• Continue to make diverse reading a priority – done!  I set the goal to, once again, have more than 33% of my book list devoted to people of color, LGBTQ+, own voices, and other marginalized groups.  I think this is the third year in a row that I’ve made this goal, and every year, I’ve achieved it.  This year, I landed around 35% – a little less than last year, but I’ll have the exact figure when I crunch the numbers for my 2018 reading recap posts.  I think this is an important goal and a good thing to bear in mind when choosing books, but for 2019 I’ve decided not to set any goals around reading.  Looking for different voices and experiences has become second nature to me, though, so I’m sure they’ll still be on my list come next December.

One Word: Begin

When I set my one word for 2018, begin, I suspected – hoped, really – that 2018 would be a year of new beginnings.  There were some areas of my life and my family life that I thought needed a reset and a fresh start, and I resolved to work on bringing those about.  As it turned out, 2018 was a year of many transitions – some welcome, others very much not.

  • I started a new job.  This was the main transition I was hoping to bring about in 2018.  There were many reasons why I felt my old job – much as I loved some of the people there – was not a good fit for me.  This isn’t the place to go into them, so I won’t.  But I was quite unhappy and really in need of a new start.  I spent most of the year working on a “super-secret-not-a-baby” project, which was a highly organized and turbocharged job search – seeking out opportunities, sending resumes and follow-up correspondence, and going on job interviews consumed a huge amount of my time and energy last year.  It culminated in an offer that, after a great deal of consideration and discussion with Steve, I decided to accept.  I haven’t been in the new position long – I started in mid-November – but I am liking it so far and I’m hoping that this is the end of my job-hopping phase.  I want very much to settle in, make partner, and be around for the long haul.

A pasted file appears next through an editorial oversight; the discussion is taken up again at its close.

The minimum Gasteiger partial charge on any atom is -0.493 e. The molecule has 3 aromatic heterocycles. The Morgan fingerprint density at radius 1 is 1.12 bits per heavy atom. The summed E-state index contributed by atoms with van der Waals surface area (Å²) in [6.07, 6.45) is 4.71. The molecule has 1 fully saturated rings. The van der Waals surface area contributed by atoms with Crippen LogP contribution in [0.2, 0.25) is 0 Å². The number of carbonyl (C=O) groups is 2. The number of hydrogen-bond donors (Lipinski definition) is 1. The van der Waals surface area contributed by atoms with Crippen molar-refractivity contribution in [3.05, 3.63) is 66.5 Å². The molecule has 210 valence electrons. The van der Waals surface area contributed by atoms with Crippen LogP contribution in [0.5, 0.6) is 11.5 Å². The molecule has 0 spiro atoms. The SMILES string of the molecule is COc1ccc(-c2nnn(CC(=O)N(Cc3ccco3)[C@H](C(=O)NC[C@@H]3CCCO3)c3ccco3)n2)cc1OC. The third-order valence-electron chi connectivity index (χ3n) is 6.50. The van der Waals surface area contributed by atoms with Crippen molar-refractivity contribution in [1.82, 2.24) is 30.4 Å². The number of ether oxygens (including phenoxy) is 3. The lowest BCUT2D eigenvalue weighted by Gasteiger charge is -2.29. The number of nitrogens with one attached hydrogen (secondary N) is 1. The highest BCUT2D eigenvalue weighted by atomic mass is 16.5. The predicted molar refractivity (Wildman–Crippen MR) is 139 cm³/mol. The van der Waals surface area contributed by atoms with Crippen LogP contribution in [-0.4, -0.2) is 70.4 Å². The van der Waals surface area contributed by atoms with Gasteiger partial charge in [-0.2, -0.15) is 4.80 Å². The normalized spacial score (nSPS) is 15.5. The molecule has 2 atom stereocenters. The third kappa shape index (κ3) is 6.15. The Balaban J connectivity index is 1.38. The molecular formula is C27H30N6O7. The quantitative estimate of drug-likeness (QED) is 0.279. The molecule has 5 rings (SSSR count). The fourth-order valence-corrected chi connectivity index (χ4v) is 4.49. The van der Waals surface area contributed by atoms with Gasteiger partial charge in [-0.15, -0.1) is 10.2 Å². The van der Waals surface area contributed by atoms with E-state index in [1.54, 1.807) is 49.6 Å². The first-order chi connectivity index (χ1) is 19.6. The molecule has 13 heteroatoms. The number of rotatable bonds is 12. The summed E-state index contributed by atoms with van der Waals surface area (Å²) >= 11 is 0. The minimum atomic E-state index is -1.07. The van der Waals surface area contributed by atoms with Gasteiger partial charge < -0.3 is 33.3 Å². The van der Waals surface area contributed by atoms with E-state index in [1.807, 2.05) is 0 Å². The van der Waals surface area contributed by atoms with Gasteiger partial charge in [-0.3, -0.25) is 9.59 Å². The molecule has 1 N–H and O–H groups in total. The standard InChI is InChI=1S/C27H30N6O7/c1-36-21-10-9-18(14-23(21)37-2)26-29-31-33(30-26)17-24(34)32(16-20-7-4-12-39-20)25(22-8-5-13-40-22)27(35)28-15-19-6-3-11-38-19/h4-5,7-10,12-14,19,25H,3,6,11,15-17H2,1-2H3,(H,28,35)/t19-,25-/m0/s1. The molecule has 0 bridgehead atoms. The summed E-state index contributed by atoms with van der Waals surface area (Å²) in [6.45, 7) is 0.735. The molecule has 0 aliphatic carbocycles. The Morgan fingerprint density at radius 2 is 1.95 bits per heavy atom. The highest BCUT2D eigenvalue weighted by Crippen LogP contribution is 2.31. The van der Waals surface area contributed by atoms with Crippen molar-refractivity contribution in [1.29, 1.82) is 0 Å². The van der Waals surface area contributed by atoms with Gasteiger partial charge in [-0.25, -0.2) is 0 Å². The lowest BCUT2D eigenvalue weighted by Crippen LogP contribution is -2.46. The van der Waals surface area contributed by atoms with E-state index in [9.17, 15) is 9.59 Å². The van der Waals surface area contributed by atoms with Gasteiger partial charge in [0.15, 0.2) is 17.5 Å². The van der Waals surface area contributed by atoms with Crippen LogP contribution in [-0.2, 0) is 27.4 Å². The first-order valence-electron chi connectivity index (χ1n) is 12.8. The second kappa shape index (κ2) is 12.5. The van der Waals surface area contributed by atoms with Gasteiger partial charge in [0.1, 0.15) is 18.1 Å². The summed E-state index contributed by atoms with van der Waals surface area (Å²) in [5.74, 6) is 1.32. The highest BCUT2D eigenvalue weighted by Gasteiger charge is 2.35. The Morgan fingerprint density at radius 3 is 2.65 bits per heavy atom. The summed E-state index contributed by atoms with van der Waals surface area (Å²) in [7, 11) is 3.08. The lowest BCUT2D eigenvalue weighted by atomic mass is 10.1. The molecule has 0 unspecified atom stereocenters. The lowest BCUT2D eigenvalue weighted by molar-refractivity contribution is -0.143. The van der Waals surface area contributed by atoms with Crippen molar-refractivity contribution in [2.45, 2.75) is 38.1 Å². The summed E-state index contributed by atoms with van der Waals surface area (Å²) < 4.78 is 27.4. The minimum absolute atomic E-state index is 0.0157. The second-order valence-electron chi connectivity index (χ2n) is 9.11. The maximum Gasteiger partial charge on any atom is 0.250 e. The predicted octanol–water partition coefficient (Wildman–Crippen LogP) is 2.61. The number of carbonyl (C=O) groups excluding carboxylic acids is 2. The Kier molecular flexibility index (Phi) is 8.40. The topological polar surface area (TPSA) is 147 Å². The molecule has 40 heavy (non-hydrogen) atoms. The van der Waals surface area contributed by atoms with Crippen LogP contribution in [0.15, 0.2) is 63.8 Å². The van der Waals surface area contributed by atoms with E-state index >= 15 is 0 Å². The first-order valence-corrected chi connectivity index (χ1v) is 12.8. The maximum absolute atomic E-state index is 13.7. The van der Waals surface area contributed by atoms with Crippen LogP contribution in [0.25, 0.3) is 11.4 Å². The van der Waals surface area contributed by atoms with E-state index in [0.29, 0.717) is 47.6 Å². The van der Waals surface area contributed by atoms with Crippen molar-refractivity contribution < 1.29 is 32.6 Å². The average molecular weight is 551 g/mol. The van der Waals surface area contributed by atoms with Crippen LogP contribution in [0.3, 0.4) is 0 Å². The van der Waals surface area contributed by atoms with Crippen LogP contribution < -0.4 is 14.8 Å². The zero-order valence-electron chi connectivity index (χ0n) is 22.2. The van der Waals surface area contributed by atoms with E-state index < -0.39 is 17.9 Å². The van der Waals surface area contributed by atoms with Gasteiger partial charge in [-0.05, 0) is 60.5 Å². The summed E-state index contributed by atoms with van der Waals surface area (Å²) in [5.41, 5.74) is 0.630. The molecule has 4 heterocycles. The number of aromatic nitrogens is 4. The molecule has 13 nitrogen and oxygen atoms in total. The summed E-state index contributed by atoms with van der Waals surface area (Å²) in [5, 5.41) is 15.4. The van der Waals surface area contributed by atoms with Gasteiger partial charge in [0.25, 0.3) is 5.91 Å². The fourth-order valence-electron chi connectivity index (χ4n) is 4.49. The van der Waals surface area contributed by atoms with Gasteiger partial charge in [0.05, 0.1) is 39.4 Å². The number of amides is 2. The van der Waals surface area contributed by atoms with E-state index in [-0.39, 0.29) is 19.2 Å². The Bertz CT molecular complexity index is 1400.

• Steve started running!  Okay – this is a beginning for him, and not for me.  But he’s enjoying running, and it makes him feel great – and I’m delighted for him.  And just a wee bit jealous that, thanks to his remote work arrangement with his firm, he can slip out for a lunchtime run whenever he wants.
  • We began a commitment to date nights.  I’m not good at leaving the kids, even for an evening.  I’m too conscious of how precious and fleeting these “little” years are, and I want to soak it all in.  But I have also started to recognize that my marriage needs nurturing, too – and so I’ve finally caved to Steve’s ongoing campaign to find babysitters and arrange semi-regular date nights (beyond just a movie night with the baby monitors set up on the coffee table.)  We now have a roster of babysitters and plans for a whole week’s getaway without the wee ones, next summer.